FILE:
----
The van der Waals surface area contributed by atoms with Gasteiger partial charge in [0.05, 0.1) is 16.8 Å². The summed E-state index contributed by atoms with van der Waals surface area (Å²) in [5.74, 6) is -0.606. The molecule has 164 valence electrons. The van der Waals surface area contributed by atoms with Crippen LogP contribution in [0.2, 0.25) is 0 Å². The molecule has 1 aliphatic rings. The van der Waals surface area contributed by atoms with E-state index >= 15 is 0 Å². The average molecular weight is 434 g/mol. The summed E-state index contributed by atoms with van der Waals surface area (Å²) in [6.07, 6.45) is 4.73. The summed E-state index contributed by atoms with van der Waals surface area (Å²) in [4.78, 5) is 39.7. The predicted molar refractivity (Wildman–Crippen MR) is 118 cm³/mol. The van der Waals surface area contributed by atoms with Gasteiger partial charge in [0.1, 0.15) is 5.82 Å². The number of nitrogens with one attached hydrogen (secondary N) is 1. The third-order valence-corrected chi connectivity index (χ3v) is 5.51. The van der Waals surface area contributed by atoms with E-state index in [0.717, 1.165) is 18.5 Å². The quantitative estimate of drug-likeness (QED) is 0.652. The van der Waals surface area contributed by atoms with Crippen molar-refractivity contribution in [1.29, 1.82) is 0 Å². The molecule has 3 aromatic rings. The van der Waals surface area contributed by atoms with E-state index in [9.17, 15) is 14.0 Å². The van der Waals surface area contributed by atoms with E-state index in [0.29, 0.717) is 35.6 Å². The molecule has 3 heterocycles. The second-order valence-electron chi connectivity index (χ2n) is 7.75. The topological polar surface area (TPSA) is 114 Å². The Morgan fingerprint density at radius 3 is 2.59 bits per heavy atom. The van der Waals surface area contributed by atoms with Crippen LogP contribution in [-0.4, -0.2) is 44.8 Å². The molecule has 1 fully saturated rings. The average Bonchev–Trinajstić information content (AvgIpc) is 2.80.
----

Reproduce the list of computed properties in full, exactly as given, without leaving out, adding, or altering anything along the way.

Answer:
The van der Waals surface area contributed by atoms with Gasteiger partial charge in [0.05, 0.1) is 16.8 Å². The summed E-state index contributed by atoms with van der Waals surface area (Å²) in [5.74, 6) is -0.606. The molecule has 164 valence electrons. The van der Waals surface area contributed by atoms with Crippen LogP contribution in [0.2, 0.25) is 0 Å². The molecule has 1 aliphatic rings. The van der Waals surface area contributed by atoms with E-state index >= 15 is 0 Å². The average molecular weight is 434 g/mol. The summed E-state index contributed by atoms with van der Waals surface area (Å²) in [6.07, 6.45) is 4.73. The summed E-state index contributed by atoms with van der Waals surface area (Å²) in [4.78, 5) is 39.7. The predicted molar refractivity (Wildman–Crippen MR) is 118 cm³/mol. The van der Waals surface area contributed by atoms with Gasteiger partial charge in [0.1, 0.15) is 5.82 Å². The number of nitrogens with one attached hydrogen (secondary N) is 1. The third-order valence-corrected chi connectivity index (χ3v) is 5.51. The van der Waals surface area contributed by atoms with E-state index in [0.717, 1.165) is 18.5 Å². The quantitative estimate of drug-likeness (QED) is 0.652. The van der Waals surface area contributed by atoms with Crippen molar-refractivity contribution in [1.29, 1.82) is 0 Å². The molecule has 3 aromatic rings. The van der Waals surface area contributed by atoms with E-state index in [9.17, 15) is 14.0 Å². The van der Waals surface area contributed by atoms with E-state index in [0.29, 0.717) is 35.6 Å². The molecule has 3 heterocycles. The second-order valence-electron chi connectivity index (χ2n) is 7.75. The topological polar surface area (TPSA) is 114 Å². The Morgan fingerprint density at radius 3 is 2.59 bits per heavy atom. The van der Waals surface area contributed by atoms with Crippen LogP contribution in [-0.4, -0.2) is 44.8 Å². The molecule has 1 fully saturated rings. The average Bonchev–Trinajstić information content (AvgIpc) is 2.80.